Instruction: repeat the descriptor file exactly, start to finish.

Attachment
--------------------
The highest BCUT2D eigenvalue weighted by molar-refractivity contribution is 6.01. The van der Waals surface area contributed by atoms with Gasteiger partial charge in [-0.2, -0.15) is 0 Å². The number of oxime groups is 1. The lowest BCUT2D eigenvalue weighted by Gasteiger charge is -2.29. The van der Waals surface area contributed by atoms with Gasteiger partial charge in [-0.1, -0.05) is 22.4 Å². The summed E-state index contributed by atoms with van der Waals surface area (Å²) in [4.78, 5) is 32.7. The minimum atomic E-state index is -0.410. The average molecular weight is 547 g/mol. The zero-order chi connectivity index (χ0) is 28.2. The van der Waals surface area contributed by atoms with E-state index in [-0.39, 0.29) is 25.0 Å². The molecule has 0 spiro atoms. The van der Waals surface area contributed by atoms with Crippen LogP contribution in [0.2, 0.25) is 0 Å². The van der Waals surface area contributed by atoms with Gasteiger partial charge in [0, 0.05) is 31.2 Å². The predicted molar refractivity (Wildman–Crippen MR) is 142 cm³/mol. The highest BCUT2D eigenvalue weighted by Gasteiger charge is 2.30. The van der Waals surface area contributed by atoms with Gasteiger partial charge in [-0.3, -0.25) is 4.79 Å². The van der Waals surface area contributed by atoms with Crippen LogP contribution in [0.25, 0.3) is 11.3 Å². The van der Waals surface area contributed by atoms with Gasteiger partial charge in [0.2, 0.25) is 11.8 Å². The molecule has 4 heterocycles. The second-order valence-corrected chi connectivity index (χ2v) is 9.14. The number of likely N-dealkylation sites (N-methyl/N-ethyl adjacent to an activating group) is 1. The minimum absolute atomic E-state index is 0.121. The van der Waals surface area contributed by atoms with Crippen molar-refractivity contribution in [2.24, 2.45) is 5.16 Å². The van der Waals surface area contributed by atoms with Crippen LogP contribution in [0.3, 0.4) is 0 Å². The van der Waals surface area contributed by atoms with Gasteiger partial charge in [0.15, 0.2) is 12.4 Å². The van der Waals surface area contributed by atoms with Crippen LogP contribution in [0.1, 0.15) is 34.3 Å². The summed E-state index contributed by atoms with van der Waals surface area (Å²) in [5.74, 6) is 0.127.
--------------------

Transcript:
The highest BCUT2D eigenvalue weighted by molar-refractivity contribution is 6.01. The van der Waals surface area contributed by atoms with Gasteiger partial charge in [-0.2, -0.15) is 0 Å². The number of oxime groups is 1. The lowest BCUT2D eigenvalue weighted by Gasteiger charge is -2.29. The van der Waals surface area contributed by atoms with Gasteiger partial charge in [-0.1, -0.05) is 22.4 Å². The summed E-state index contributed by atoms with van der Waals surface area (Å²) in [4.78, 5) is 32.7. The minimum atomic E-state index is -0.410. The average molecular weight is 547 g/mol. The zero-order chi connectivity index (χ0) is 28.2. The van der Waals surface area contributed by atoms with E-state index in [-0.39, 0.29) is 25.0 Å². The molecule has 0 spiro atoms. The van der Waals surface area contributed by atoms with Crippen LogP contribution in [0.2, 0.25) is 0 Å². The van der Waals surface area contributed by atoms with Gasteiger partial charge in [0, 0.05) is 31.2 Å². The predicted molar refractivity (Wildman–Crippen MR) is 142 cm³/mol. The highest BCUT2D eigenvalue weighted by Gasteiger charge is 2.30. The van der Waals surface area contributed by atoms with Gasteiger partial charge in [-0.3, -0.25) is 4.79 Å². The van der Waals surface area contributed by atoms with Crippen LogP contribution in [0.25, 0.3) is 11.3 Å². The van der Waals surface area contributed by atoms with Gasteiger partial charge in [0.2, 0.25) is 11.8 Å². The molecule has 4 heterocycles. The second-order valence-corrected chi connectivity index (χ2v) is 9.14. The number of likely N-dealkylation sites (N-methyl/N-ethyl adjacent to an activating group) is 1. The minimum absolute atomic E-state index is 0.121. The van der Waals surface area contributed by atoms with Crippen molar-refractivity contribution in [2.24, 2.45) is 5.16 Å². The van der Waals surface area contributed by atoms with Crippen LogP contribution in [0.3, 0.4) is 0 Å². The van der Waals surface area contributed by atoms with Gasteiger partial charge in [0.15, 0.2) is 12.4 Å². The van der Waals surface area contributed by atoms with Crippen LogP contribution in [0.1, 0.15) is 34.3 Å². The summed E-state index contributed by atoms with van der Waals surface area (Å²) in [5.74, 6) is 0.127.